“I want to ignore the doctors because I think it will keep him healthier” – Scott Boras
Not sure how anyone could reasonably agree with that.
What Boras doesn’t want to say is that the Mets have only allowed Harvey to throw over 110 pitches once this season. He can throw out IP limits all he wants but the number of stressful pitches a guy throws ever start is just as crucial, if not more. Plus nobody knows exactly how to keep a pitcher healthy, take the Nationals with Strasburg as a prime example.
While I agree they should be careful with Harvey, I don’t agree with the inning limit being a hard number.
If Sonny Gray and Hector Santiago both had TJ right now and came back for Opening Day 2017, would they both have the same inning limit?
Hector Santiago averaged 17.5 pitches per inning (most in MLB)
Gray averages 14.5 pitches per inning (3rd least in MLB)
Over 180 IP, Santiago would throw about 3150 pitches, and Gray would throw only 2610 pitches. So someone explain to me why IP is relevant, but pitches throw isn’t?
Being a former pitcher myself I am going to try to address this for you.. I do understand where you are coming from on the innings vs pitch count.. I would also add that the pitches used between innings as warm ups should be taken into account and its not so much the amount of pitches thrown as it is the type of pitches thrown.. A pitcher that throws 20 fastballs an inning is going to put less strain on his UCL than a pitcher that has thrown 10 sliders an inning..
Boras is right to be looking out for his client, but if I’m the Mets, I keep using him.
The Nats were silly to shut Strasburg down a couple years back, especially since he wanted to keep going. There’s obviously a balance to be had between win now and win later, but the science on inning limits is far from sound.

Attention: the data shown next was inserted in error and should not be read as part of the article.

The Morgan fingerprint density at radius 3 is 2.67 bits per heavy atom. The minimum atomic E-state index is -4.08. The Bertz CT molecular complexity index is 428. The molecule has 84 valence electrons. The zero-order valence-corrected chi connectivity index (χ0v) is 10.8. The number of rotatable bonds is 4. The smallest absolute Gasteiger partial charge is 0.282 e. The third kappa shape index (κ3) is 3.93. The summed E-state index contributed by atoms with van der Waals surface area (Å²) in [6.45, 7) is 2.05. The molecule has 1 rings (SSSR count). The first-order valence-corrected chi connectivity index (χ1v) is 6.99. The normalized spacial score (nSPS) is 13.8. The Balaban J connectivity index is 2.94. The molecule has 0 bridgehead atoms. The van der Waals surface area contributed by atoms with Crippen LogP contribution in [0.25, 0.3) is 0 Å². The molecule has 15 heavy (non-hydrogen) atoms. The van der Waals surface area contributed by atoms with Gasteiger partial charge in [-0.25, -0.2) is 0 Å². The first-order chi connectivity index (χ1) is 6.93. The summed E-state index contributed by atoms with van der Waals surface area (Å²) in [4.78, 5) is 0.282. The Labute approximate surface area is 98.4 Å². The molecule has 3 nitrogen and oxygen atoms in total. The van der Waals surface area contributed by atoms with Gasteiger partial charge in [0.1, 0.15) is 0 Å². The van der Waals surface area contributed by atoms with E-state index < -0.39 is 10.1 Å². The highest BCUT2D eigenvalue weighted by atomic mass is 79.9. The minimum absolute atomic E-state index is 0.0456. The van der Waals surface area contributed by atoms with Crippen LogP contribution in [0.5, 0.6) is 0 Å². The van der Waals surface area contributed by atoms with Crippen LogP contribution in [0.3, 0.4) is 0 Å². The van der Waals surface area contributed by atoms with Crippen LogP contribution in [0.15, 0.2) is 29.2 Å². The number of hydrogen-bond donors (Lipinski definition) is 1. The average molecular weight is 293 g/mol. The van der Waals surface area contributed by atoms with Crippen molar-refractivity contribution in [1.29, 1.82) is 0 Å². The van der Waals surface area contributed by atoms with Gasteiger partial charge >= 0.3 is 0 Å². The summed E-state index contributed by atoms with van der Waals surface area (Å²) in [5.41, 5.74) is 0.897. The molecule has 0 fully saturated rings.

Mets got a 6 game Lead they need to Limit Harvey to Two Starts and keep him fresh for the More important games in the Playoffs,Beating the Braves can be done by scrubs on the Roster.
Boras should focus on Harvey’s welfare not on putting himself in the spotlight by coming out with such an arbitrary, one-sided statement. Throwing 180 innings regardless of pitch count is safe, but 180.1 is unsafe?
What is more important to Harvey:
1.) World Series
2.) Big Contract
I mean look at what happened to Strasburg, when he was treated with ‘kid’ gloves.
Or Jake Arrieta, the O’s shut him down because of bone chips and he was never the same with the O’s. Several years later, now look at him with the Cubs.
Hey as far as I am concerned, it’s a Matt Harvey decision and his alone.
Its not Harvey’s decision. Its the Mets decision. If Harvey wants to pitch but the Mets want to shut him down, thats the Mets decision.
What is Harvey going to do? Say he doesn’t want to pitch anymore?
If the Mets want him to throw 3 more starts then as many playoff starts as it requires for their run, hes going to do it whether Boras likes it or not.
I don’t blame Boras on this one–he has a career and a contract to protect. Harvey cannot say these things. Now, whether the number of innings, or the number of pitches, or the number of pitches in any game, or in any week, is relevant, I can’t say. But the Mets have a solid lead and they could stand to give everyone a little rest–and particularly a guy with this much talent.
I know this is going to sound harsh and uncaring but Harvey is a tool belonging to the Mets.. Whether they shut him down or have him throw 250 innings is entirely up to them.. Boras cares only to the point of his commission possibly being put into jeopardy.. If it was someone like Kevin Herrera in this discussion I highly doubt Boras would be flapping his gums..
I never understood why innings are a big deal for pitchers. If anything, it should be number of pitches they need to worry about